Thailand crackdown: arrests made in migrant worker trafficking

Thailand crackdown

Thailand crackdown

Last updated on February 5th, 2021 at 08:31 am

On Wednesday, Thailand police announced of having arrested 78 people this month over suspicion of smuggling over 260 migrant workers from Myanmar among other neighboring nations. 

The crackdown was carried out under direct orders from Thai Prime Minister Prayuth Chan-o-cha. Authorities had blamed the surge of Covid-19 cases on migrant workers entered Thailand illegally. 

National Police Chief, Police Gen Suwat Changyodsuk said during a news conference, “The operations are focused on trafficking rings – brokers and their masterminds – who smuggle illegal workers in or out. We are not focused on suppressing the illegal workers because the government has a clear policy on bringing some of them into the labor system and letting them work.” 

Between January 1 and January 25, the crackdown led to arrests from five trafficking rings. The arrested are mostly Thai, with few from Myanmar. 

Suwat said that surveillance cameras were used by the police that were fitted in the license plate. Along with face recognition technology use through cameras traffickers were identified on border roads and arrested. The most common routes used by the traffickers run from the border district of Mae Sot, Tak province, which is 480 kilometers from Bangkok, to the Thai-Malaysian frontier in the Deep South.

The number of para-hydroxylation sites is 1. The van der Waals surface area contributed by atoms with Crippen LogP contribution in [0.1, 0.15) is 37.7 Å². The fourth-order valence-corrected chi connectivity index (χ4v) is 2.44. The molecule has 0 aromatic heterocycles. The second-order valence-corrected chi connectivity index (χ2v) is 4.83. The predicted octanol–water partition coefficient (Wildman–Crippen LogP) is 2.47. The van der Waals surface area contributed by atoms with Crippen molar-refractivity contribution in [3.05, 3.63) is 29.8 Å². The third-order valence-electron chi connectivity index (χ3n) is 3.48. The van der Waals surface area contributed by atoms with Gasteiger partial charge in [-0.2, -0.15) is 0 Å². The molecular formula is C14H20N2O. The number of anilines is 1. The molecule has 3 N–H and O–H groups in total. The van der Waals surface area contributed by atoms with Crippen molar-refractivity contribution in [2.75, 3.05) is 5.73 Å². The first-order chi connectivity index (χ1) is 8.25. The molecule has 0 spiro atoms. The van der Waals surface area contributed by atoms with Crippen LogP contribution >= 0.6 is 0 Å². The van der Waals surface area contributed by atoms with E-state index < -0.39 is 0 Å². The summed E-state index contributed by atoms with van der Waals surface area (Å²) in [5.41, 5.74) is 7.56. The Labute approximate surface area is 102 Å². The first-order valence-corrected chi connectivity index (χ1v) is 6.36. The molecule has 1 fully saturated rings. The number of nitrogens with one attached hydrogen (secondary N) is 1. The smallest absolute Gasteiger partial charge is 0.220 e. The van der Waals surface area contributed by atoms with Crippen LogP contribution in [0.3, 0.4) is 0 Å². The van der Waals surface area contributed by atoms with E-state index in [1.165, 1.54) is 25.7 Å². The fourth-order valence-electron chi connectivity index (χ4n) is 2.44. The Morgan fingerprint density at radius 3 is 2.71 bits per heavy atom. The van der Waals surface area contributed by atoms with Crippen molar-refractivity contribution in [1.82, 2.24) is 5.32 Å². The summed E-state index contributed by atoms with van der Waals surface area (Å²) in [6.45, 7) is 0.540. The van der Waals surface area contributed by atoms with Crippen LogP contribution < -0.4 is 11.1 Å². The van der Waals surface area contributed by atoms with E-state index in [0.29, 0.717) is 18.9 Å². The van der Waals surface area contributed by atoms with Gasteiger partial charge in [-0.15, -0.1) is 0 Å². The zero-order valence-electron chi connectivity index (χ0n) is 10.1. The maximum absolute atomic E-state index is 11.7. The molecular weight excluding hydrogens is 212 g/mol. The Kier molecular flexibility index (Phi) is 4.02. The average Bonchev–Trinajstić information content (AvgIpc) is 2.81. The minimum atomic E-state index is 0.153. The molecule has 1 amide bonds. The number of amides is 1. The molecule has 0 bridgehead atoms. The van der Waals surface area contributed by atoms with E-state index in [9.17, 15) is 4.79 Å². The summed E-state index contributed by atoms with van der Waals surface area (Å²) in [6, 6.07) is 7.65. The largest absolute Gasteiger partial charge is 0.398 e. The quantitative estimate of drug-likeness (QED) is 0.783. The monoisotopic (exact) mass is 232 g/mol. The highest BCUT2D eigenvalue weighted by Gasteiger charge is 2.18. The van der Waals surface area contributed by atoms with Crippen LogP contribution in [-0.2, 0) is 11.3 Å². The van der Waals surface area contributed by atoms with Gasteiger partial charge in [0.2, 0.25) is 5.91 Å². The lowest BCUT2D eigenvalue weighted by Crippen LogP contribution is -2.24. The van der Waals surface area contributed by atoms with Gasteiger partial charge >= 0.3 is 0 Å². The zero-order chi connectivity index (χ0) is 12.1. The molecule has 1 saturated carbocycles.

Police statistics indicate that in 2020 68,942 arrests were made of illegal migrants, as compared to 208,791 in 2019, due to pandemic led border closure. But as Thailand started to bounce back to normalcy after limiting infection spread, migrants began to return back via illegal border crossing. As per health officials, many migrants also evade the 14 days mandatory quarantine period. 

Maximum illegal migrants are from Myanmar, Laos, and Cambodia. The immigration bureau thus considered issuing them 2-year work permits after biometric information recording. Thai workers’ group have said that police must clearly announce that migrants would not be prosecuted. Adisorn Kerdmongkol from Migrant Working Group said, “If the government announces clearly that it waives punishment for those workers, all sides will feel comfortable and Thailand will see gains to its workforce.” 

Almost 2 million migrant workers are applying to extend their work permits to a period of 2 years. 

About Neha M

Journey alongside Neha M, a dedicated advocate for workers' rights. Neha's storytelling transcends boundaries, unraveling the human narratives behind labor issues.

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